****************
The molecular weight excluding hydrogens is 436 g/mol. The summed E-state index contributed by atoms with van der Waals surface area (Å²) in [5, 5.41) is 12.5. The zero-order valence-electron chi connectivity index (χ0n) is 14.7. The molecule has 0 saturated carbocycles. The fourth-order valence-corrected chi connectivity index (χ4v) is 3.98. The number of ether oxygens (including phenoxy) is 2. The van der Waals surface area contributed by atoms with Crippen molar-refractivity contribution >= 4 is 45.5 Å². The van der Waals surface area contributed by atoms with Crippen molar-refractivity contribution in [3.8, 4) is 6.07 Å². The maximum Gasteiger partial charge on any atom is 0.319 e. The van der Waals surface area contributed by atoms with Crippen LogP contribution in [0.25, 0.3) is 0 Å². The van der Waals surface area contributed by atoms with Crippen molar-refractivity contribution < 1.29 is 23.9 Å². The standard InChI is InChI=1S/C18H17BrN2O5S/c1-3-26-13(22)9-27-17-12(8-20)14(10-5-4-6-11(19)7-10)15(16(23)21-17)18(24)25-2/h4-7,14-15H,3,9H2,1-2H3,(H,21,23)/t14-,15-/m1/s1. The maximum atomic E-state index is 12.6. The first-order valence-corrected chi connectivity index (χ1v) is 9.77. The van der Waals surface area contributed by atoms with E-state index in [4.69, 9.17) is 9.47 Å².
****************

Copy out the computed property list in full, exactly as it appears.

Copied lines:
The molecular weight excluding hydrogens is 436 g/mol. The summed E-state index contributed by atoms with van der Waals surface area (Å²) in [5, 5.41) is 12.5. The zero-order valence-electron chi connectivity index (χ0n) is 14.7. The molecule has 0 saturated carbocycles. The fourth-order valence-corrected chi connectivity index (χ4v) is 3.98. The number of ether oxygens (including phenoxy) is 2. The van der Waals surface area contributed by atoms with Crippen molar-refractivity contribution >= 4 is 45.5 Å². The van der Waals surface area contributed by atoms with Crippen molar-refractivity contribution in [3.8, 4) is 6.07 Å². The maximum Gasteiger partial charge on any atom is 0.319 e. The van der Waals surface area contributed by atoms with Crippen LogP contribution in [0.25, 0.3) is 0 Å². The van der Waals surface area contributed by atoms with Crippen molar-refractivity contribution < 1.29 is 23.9 Å². The standard InChI is InChI=1S/C18H17BrN2O5S/c1-3-26-13(22)9-27-17-12(8-20)14(10-5-4-6-11(19)7-10)15(16(23)21-17)18(24)25-2/h4-7,14-15H,3,9H2,1-2H3,(H,21,23)/t14-,15-/m1/s1. The maximum atomic E-state index is 12.6. The first-order valence-corrected chi connectivity index (χ1v) is 9.77. The van der Waals surface area contributed by atoms with E-state index in [4.69, 9.17) is 9.47 Å².